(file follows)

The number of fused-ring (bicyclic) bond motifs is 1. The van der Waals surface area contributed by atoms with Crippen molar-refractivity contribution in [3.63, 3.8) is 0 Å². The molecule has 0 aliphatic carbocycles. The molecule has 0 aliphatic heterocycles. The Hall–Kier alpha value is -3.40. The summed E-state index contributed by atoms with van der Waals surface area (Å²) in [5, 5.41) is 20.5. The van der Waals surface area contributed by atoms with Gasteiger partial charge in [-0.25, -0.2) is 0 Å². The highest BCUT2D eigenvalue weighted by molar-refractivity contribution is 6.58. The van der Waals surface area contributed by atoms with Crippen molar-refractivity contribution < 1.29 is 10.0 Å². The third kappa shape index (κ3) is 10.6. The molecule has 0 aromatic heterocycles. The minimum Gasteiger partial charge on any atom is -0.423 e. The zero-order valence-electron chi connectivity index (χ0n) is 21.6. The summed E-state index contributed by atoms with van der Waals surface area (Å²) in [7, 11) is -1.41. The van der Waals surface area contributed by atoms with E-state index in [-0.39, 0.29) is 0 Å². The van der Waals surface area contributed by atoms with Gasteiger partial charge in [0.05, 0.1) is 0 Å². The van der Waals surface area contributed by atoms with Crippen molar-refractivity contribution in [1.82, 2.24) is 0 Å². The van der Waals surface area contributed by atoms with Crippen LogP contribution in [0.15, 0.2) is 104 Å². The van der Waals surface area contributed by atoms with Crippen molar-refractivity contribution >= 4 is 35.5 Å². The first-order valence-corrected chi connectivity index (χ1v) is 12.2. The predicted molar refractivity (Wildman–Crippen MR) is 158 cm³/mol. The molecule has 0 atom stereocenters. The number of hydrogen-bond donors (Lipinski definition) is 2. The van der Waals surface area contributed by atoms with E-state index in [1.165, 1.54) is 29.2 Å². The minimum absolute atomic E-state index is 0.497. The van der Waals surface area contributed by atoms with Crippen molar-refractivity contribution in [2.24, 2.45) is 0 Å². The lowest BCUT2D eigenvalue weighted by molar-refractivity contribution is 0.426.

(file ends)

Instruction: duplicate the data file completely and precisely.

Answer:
The number of fused-ring (bicyclic) bond motifs is 1. The van der Waals surface area contributed by atoms with Crippen molar-refractivity contribution in [3.63, 3.8) is 0 Å². The molecule has 0 aliphatic carbocycles. The molecule has 0 aliphatic heterocycles. The Hall–Kier alpha value is -3.40. The summed E-state index contributed by atoms with van der Waals surface area (Å²) in [5, 5.41) is 20.5. The van der Waals surface area contributed by atoms with Gasteiger partial charge in [-0.25, -0.2) is 0 Å². The highest BCUT2D eigenvalue weighted by molar-refractivity contribution is 6.58. The van der Waals surface area contributed by atoms with Crippen molar-refractivity contribution < 1.29 is 10.0 Å². The third kappa shape index (κ3) is 10.6. The molecule has 0 aromatic heterocycles. The minimum Gasteiger partial charge on any atom is -0.423 e. The zero-order valence-electron chi connectivity index (χ0n) is 21.6. The summed E-state index contributed by atoms with van der Waals surface area (Å²) in [7, 11) is -1.41. The van der Waals surface area contributed by atoms with E-state index in [-0.39, 0.29) is 0 Å². The van der Waals surface area contributed by atoms with Gasteiger partial charge in [0.05, 0.1) is 0 Å². The van der Waals surface area contributed by atoms with Crippen molar-refractivity contribution in [1.82, 2.24) is 0 Å². The van der Waals surface area contributed by atoms with Crippen LogP contribution in [0.15, 0.2) is 104 Å². The van der Waals surface area contributed by atoms with Crippen molar-refractivity contribution >= 4 is 35.5 Å². The first-order valence-corrected chi connectivity index (χ1v) is 12.2. The predicted molar refractivity (Wildman–Crippen MR) is 158 cm³/mol. The molecule has 0 atom stereocenters. The number of hydrogen-bond donors (Lipinski definition) is 2. The van der Waals surface area contributed by atoms with E-state index in [1.165, 1.54) is 29.2 Å². The minimum absolute atomic E-state index is 0.497. The van der Waals surface area contributed by atoms with Crippen molar-refractivity contribution in [2.24, 2.45) is 0 Å². The lowest BCUT2D eigenvalue weighted by molar-refractivity contribution is 0.426.